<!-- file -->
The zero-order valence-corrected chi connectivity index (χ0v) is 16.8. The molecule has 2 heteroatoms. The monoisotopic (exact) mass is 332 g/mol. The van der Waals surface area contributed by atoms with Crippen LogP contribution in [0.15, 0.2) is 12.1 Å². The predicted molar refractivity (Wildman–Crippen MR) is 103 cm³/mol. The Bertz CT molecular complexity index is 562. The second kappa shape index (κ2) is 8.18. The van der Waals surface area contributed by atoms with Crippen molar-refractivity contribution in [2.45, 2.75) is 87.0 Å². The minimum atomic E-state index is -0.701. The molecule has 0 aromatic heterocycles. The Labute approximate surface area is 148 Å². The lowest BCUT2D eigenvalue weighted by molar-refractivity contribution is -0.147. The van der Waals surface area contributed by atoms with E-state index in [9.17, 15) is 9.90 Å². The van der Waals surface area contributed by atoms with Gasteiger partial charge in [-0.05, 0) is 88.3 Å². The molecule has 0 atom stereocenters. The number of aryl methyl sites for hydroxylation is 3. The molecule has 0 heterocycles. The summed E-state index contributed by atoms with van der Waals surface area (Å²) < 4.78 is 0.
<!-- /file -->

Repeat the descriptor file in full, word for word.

The zero-order valence-corrected chi connectivity index (χ0v) is 16.8. The molecule has 2 heteroatoms. The monoisotopic (exact) mass is 332 g/mol. The van der Waals surface area contributed by atoms with Crippen LogP contribution in [0.15, 0.2) is 12.1 Å². The predicted molar refractivity (Wildman–Crippen MR) is 103 cm³/mol. The Bertz CT molecular complexity index is 562. The second kappa shape index (κ2) is 8.18. The van der Waals surface area contributed by atoms with Crippen molar-refractivity contribution in [2.45, 2.75) is 87.0 Å². The minimum atomic E-state index is -0.701. The molecule has 0 aromatic heterocycles. The Labute approximate surface area is 148 Å². The lowest BCUT2D eigenvalue weighted by molar-refractivity contribution is -0.147. The van der Waals surface area contributed by atoms with E-state index in [9.17, 15) is 9.90 Å². The van der Waals surface area contributed by atoms with Gasteiger partial charge in [-0.05, 0) is 88.3 Å². The molecule has 0 atom stereocenters. The number of aryl methyl sites for hydroxylation is 3. The molecule has 0 heterocycles. The summed E-state index contributed by atoms with van der Waals surface area (Å²) < 4.78 is 0.